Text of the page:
Following the Firearms: For gun offenders, police want sentences to send tough message

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Listen: Following the Firearms, Gun Violence in Minneapolis, pt. 2 of 4
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MPR News presents the series "Following the Firearms: Gun Violence in Minneapolis," which looks at where guns are coming from, and the impact of gun violence in Minnesota's largest city. In this report, MPR’s Brandt Williams talks to a gun offender now serving time, and explains what law enforcement officials are doing to try to reduce gun violence and keep guns out of the hands of convicted felons.

This is the second in a four-part series.

Click links below for other reports in series:

part 1: https://archive.mpr.org/stories/2011/03/22/following-the-firearms-gun-violence-in-minneapolis-gun-sources

part 3: https://archive.mpr.org/stories/2011/03/24/following-the-firearms-emotional-scars-run-deep-for-those-affected-by-gun-violence

part 4: https://archive.mpr.org/stories/2011/03/25/following-the-firearms-rules-behind-tracing-guns-a-political-football-in-washington

Awarded:

2012 RTDNA Murrow Award, Radio - Large Market, Region 4 / Audio: News Series category

2012 National Association of Black Journalists Salute to Exellence Award, RADIO - Investigative category

2011 NBNA Eric Sevareid Award, first place in Series - Large Market Radio category

2011 Minnesota AP Award, first place in Series/Special - Radio Division, Class Three category

2012 MNSPJ Page One Award, first place in Online - Best use of Multimedia category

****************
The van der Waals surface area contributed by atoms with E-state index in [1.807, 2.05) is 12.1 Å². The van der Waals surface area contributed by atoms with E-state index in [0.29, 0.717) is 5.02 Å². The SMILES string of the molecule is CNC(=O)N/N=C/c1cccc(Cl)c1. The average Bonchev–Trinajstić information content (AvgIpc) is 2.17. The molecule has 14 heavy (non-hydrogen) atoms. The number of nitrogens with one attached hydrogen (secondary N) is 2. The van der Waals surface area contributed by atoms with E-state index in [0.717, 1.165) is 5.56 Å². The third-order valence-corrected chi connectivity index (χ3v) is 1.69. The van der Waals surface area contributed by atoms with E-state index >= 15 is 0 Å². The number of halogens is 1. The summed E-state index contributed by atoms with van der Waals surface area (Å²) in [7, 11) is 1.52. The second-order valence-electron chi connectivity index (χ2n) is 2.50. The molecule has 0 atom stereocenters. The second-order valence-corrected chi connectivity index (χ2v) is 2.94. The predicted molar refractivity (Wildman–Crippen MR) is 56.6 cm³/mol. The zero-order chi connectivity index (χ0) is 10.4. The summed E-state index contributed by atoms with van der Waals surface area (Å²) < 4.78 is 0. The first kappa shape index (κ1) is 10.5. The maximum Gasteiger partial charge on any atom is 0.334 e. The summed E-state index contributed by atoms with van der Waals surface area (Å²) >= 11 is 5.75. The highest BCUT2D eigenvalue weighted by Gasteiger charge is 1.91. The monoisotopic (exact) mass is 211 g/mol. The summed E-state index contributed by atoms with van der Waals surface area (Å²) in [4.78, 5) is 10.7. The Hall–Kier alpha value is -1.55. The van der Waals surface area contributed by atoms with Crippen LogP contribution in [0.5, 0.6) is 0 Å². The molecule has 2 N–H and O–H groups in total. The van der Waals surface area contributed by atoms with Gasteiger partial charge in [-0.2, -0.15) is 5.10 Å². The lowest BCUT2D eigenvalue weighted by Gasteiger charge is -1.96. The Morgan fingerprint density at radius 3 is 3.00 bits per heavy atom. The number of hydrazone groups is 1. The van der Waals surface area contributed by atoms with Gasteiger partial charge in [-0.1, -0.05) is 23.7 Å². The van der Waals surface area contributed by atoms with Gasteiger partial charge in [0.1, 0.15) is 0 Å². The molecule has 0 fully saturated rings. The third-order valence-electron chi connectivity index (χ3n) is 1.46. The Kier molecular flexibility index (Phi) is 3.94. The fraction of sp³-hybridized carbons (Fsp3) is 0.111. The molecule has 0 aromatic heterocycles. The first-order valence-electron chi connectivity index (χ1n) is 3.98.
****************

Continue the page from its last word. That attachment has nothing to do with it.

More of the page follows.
Transcripts

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BRANDT WILLIAMS: One night a year ago, 19-year-old Jiyaad Copeland was hanging out with some of his buddies at a friend's house. Before heading out to cruise around North Minneapolis, Copeland smoked some weed and grabbed a .44 Magnum revolver, like the gun made famous by Clint Eastwood's movie character Dirty Harry. What happened next led him here to Lino Lakes prison.

JIYAAD COPELAND: I was like, well, I can't go over north without a gun. I mean, I feel like I get shaky. So before we left that mutual friend house, I asked one of my guys, where's your gun at? Let me hold it.

BRANDT WILLIAMS: Copeland says he took the .44 Magnum with him on that night last year for protection. And as he and his friends pulled into a gas station on West Broadway Avenue, Copeland saw some people he didn't get along with. They exchanged words, and then Copeland says, he saw one of the guys start to come after him.

JIYAAD COPELAND: I assume it was a gun that he had. I'm not sure. But I assume it was a gun because it was shiny and I don't think he would be running across the street if-- and I pulled my gun out.

BRANDT WILLIAMS: Copeland fired and missed. Copeland also missed seeing a Minneapolis police officer patrolling nearby in his squad car. The officer wrote in his report that he was close enough to actually see Copeland fire the gun. After the shooting, Copeland and his friends drove away. But the officer stopped them and found the revolver next to Copeland on the seat of the car. Copeland later pleaded guilty to being a prohibited person in possession of a firearm, which is a felony. He received a 40-month prison sentence.

A prohibited person is someone who meets one of the many restrictions on gun possession set by federal and state law. Copeland's path to prison began at an early age. When he was 15, Copeland pleaded guilty to two counts of second degree burglary and got four years probation. He says he was also gang-affiliated, meaning he wasn't formally in the gang, but had friends who were. That also meant he made enemies in rival gangs. When Copeland was 18, somebody shot him as he was walking home from school. The bullet passed right through his belly and exited out his back.

JIYAAD COPELAND: After that, I felt it's either I'm going to get somebody before they get me. I can't go. So at that moment, I started carrying guns.

JIYAAD COPELAND: Copeland says it wasn't hard to get a gun. He knew a go-to guy in the neighborhood who could get one in a couple of days. A pistol costs around $300. Copeland also says some guys, mostly the younger ones, would get guns by stealing them from somebody's house. The Minneapolis Police officer who arrested Copeland last March was out on what is called a directed patrol.